Over the Edge of the World: book review by Mike.
Over The Edge of The World Recommendation:
To all lovers of historical literature I highly recommend Laurence Bergreen’s “Over the Edge of the World”.
If you are picking up this book, it is likely that you already know something about Ferdinand Magellan and his famous circumnavigation of the globe from 1519 to 1521. However, the detail Bergreen goes into regarding the geopolitical landscape of the time and the events leading up to Magellan’s voyage is impressive and may not be known to the casual reader of historical works. “Over the Edge of the World” employs impeccable research and a variety of little known first-hand accounts to weave a story that rivals any popular novel.
I have read this book twice and perused it several times, always picking up some new tidbit or little-known factoid. I implore you to take a journey with Laurence Bergreen and Magellan in this outstanding piece of historical writing. See you in Seville!
Over the Edge of the World Review:
Laurence Bergreen’s “Over the Edge of the World” is a well-written and thoroughly researched piece of historical writing about, perhaps, the most important expedition of mankind; Ferdinand Magellan’s circumnavigation of the globe. Bergreen’s depiction of this adventure does not begin when Magellan’s fleet sets sale, but discusses and dissects all the events taking place prior, most of which nearly prevented this massive feat.
The author begins the journey by explaining the geopolitical landscape between Spain and Portugal at the beginning of the 16th century. The countries were constantly at odds with one another, especially in the arena of world trade. Spain and Portugal were forever looking for an advantage over one another, specifically at sea and the discovery for trade routes in their quest for spice.
At this period in history, spice had the ability to create unthinkable wealth for kings who needed to fill their coffers and for adventurers who were seeking wealth that could potentially set them up for life. Bergreen describes in detail how loyalty to country took a back seat to seasoned explorers who needed to be commissioned by a monarch, such as Christopher Columbus, the Genovese navigator who claimed the New World for Spain. Such expatriation would also become the path for Magellan.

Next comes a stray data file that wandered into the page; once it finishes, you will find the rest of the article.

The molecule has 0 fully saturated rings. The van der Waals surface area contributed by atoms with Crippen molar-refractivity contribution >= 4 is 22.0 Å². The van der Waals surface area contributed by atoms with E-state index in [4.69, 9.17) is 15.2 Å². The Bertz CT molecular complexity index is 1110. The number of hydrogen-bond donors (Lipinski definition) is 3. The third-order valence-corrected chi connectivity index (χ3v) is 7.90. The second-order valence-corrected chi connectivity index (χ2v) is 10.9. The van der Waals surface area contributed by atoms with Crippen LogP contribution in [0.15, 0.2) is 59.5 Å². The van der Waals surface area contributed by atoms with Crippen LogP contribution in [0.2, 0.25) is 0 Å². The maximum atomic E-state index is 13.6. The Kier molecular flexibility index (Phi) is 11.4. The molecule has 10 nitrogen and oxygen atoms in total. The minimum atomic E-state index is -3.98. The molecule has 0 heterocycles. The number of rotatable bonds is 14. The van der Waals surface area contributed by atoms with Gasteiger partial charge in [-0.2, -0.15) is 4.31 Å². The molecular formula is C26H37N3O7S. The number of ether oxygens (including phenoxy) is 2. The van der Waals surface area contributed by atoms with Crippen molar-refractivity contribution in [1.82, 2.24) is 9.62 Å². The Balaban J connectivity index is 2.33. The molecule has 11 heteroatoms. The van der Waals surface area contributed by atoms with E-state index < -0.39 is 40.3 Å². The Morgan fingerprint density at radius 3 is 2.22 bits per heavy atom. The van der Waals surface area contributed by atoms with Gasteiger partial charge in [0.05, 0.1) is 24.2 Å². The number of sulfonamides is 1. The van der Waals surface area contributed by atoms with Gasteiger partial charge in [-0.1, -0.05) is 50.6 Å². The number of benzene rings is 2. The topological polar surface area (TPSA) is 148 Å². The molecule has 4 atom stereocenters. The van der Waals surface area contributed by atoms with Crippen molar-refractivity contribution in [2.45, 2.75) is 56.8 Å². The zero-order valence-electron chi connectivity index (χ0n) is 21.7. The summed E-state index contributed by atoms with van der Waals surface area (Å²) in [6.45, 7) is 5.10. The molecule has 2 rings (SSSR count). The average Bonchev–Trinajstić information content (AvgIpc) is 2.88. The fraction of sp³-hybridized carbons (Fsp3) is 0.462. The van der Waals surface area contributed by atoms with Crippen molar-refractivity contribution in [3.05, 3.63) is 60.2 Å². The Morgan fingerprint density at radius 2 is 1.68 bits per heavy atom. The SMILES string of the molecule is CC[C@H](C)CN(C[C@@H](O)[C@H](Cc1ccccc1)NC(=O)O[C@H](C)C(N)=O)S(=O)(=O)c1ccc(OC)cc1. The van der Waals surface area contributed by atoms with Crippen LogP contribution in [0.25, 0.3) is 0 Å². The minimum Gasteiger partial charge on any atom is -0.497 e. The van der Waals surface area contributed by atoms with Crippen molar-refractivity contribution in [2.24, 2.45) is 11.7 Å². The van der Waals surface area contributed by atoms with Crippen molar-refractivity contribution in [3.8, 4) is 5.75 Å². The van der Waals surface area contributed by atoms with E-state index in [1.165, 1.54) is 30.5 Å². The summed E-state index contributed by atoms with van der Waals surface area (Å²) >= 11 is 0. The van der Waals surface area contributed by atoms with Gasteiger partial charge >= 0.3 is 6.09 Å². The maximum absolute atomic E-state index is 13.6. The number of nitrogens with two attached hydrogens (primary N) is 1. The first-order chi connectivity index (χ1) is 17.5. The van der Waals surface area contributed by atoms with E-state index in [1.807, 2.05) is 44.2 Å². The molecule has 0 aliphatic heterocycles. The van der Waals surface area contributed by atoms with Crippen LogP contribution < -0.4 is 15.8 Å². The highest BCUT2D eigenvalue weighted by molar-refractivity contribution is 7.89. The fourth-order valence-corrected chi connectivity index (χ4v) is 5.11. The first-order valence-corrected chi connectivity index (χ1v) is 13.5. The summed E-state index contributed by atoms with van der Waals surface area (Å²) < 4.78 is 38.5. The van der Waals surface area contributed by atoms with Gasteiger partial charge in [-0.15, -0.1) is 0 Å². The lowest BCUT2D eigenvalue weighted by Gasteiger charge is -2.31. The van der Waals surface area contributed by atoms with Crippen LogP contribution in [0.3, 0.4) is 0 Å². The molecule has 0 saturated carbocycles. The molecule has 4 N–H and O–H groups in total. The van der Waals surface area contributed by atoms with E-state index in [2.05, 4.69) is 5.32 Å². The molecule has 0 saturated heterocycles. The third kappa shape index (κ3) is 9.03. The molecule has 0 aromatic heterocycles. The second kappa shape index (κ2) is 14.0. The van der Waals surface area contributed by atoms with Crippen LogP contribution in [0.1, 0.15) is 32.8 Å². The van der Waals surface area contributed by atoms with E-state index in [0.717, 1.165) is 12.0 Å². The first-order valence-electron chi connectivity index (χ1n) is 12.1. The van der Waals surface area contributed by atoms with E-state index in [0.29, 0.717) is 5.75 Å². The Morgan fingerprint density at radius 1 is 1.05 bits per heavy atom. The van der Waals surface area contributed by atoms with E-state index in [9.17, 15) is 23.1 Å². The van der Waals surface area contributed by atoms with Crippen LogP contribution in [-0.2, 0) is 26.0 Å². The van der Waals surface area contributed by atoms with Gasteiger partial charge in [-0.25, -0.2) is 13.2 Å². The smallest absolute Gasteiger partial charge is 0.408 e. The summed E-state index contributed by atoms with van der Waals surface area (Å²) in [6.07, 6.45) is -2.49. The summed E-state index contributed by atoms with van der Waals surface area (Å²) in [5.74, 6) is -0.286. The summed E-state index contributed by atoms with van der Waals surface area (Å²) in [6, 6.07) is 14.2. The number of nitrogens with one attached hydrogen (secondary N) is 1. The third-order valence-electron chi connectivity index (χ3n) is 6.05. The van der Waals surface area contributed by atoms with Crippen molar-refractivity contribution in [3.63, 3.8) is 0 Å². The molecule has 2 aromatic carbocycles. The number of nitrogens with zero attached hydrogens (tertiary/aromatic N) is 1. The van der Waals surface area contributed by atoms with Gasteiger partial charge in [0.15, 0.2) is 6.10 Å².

Magellan’s rise to the captain’s chair was almost as arduous as his journey around the globe, not only fighting wars to gain political favor and recognition but also a jealous king and spiteful rivals along the way. However, Magellan was steadfast in his ambitions and was offered a contract by King Charles I of Spain in 1518 for discovery of the Spice Islands.
Even the negotiation of the contract was treacherous and the first of Magellan’s five ships had not even touched water. Such were the politics of the day. But Magellan was as skillful a negotiator as he was a navigator and his course was finally set.
From the moment the fleet left the port of Seville, Bergreen’s account of the voyage grips you from all points of view, from the stories of the lowly deck hands to Magellan himself. There are class struggles between the wealthy and privileged cosmographers who relied on astronomy and mathematics and the pilots who were hired hands, those who actually risked their lives at sea but occupied a lower social status and were looked down upon by the cosmographers.
Then there was the constant struggle for water and food, the delicate balance between sailing on and stopping the fleet to replenish. With all these pressures, life threatening situations and with everyone watching and judging Magellan’s leadership and skill, mutiny was always tacking around every new corner of the globe.
This work is not just an historical account, it is a factual piece of legend that has all the workings of a fantastical novel filled with political intrigue, sex, power, greed and in the end one of the most gripping endings that will rival anything offered in fantasy. Moreover, it changed the field of exploration forever.
Please leave a comment on your thoughts on Over the Edge of the World book review below in the comments area.
See our other Book Reviews.